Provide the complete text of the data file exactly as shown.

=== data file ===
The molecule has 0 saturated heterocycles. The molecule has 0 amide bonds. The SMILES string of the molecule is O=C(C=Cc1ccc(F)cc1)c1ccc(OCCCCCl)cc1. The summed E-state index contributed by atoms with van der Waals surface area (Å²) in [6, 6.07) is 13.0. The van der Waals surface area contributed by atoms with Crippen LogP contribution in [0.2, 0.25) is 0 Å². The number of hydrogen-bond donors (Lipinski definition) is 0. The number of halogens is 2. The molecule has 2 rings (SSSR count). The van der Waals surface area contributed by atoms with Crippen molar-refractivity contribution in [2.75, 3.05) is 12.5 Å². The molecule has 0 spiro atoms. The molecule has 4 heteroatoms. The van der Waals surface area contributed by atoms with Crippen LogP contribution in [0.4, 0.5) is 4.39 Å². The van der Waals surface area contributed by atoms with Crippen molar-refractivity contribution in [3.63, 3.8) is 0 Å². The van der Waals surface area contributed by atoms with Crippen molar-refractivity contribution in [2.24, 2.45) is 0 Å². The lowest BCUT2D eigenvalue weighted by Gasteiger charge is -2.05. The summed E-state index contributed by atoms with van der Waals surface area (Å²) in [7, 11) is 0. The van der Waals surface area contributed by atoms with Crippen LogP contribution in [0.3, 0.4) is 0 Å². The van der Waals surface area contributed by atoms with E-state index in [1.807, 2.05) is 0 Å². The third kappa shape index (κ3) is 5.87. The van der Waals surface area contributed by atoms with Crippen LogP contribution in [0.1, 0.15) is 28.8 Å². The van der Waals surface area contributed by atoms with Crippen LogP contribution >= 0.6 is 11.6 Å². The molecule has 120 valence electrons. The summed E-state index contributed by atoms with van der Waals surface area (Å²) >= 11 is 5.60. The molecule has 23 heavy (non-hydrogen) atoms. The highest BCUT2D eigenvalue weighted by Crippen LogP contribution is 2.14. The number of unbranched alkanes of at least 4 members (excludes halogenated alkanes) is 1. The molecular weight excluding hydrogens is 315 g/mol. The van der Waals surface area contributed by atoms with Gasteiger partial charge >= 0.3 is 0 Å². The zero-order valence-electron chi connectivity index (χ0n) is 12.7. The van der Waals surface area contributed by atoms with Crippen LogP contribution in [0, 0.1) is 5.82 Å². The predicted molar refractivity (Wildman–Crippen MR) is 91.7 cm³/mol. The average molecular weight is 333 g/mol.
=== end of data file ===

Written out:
The molecule has 0 saturated heterocycles. The molecule has 0 amide bonds. The SMILES string of the molecule is O=C(C=Cc1ccc(F)cc1)c1ccc(OCCCCCl)cc1. The summed E-state index contributed by atoms with van der Waals surface area (Å²) in [6, 6.07) is 13.0. The van der Waals surface area contributed by atoms with Crippen LogP contribution in [0.2, 0.25) is 0 Å². The number of hydrogen-bond donors (Lipinski definition) is 0. The number of halogens is 2. The molecule has 2 rings (SSSR count). The van der Waals surface area contributed by atoms with Crippen molar-refractivity contribution in [2.75, 3.05) is 12.5 Å². The molecule has 0 spiro atoms. The molecule has 4 heteroatoms. The van der Waals surface area contributed by atoms with Crippen LogP contribution in [0.4, 0.5) is 4.39 Å². The van der Waals surface area contributed by atoms with Crippen molar-refractivity contribution in [3.63, 3.8) is 0 Å². The van der Waals surface area contributed by atoms with Crippen molar-refractivity contribution in [2.24, 2.45) is 0 Å². The lowest BCUT2D eigenvalue weighted by Gasteiger charge is -2.05. The summed E-state index contributed by atoms with van der Waals surface area (Å²) in [7, 11) is 0. The van der Waals surface area contributed by atoms with Crippen LogP contribution in [0.3, 0.4) is 0 Å². The van der Waals surface area contributed by atoms with E-state index in [1.807, 2.05) is 0 Å². The third kappa shape index (κ3) is 5.87. The van der Waals surface area contributed by atoms with Crippen LogP contribution in [0.1, 0.15) is 28.8 Å². The van der Waals surface area contributed by atoms with Crippen LogP contribution >= 0.6 is 11.6 Å². The molecule has 120 valence electrons. The summed E-state index contributed by atoms with van der Waals surface area (Å²) >= 11 is 5.60. The molecule has 23 heavy (non-hydrogen) atoms. The highest BCUT2D eigenvalue weighted by Crippen LogP contribution is 2.14. The number of unbranched alkanes of at least 4 members (excludes halogenated alkanes) is 1. The molecular weight excluding hydrogens is 315 g/mol. The van der Waals surface area contributed by atoms with Gasteiger partial charge >= 0.3 is 0 Å². The zero-order valence-electron chi connectivity index (χ0n) is 12.7. The van der Waals surface area contributed by atoms with Crippen LogP contribution in [0, 0.1) is 5.82 Å². The predicted molar refractivity (Wildman–Crippen MR) is 91.7 cm³/mol. The average molecular weight is 333 g/mol.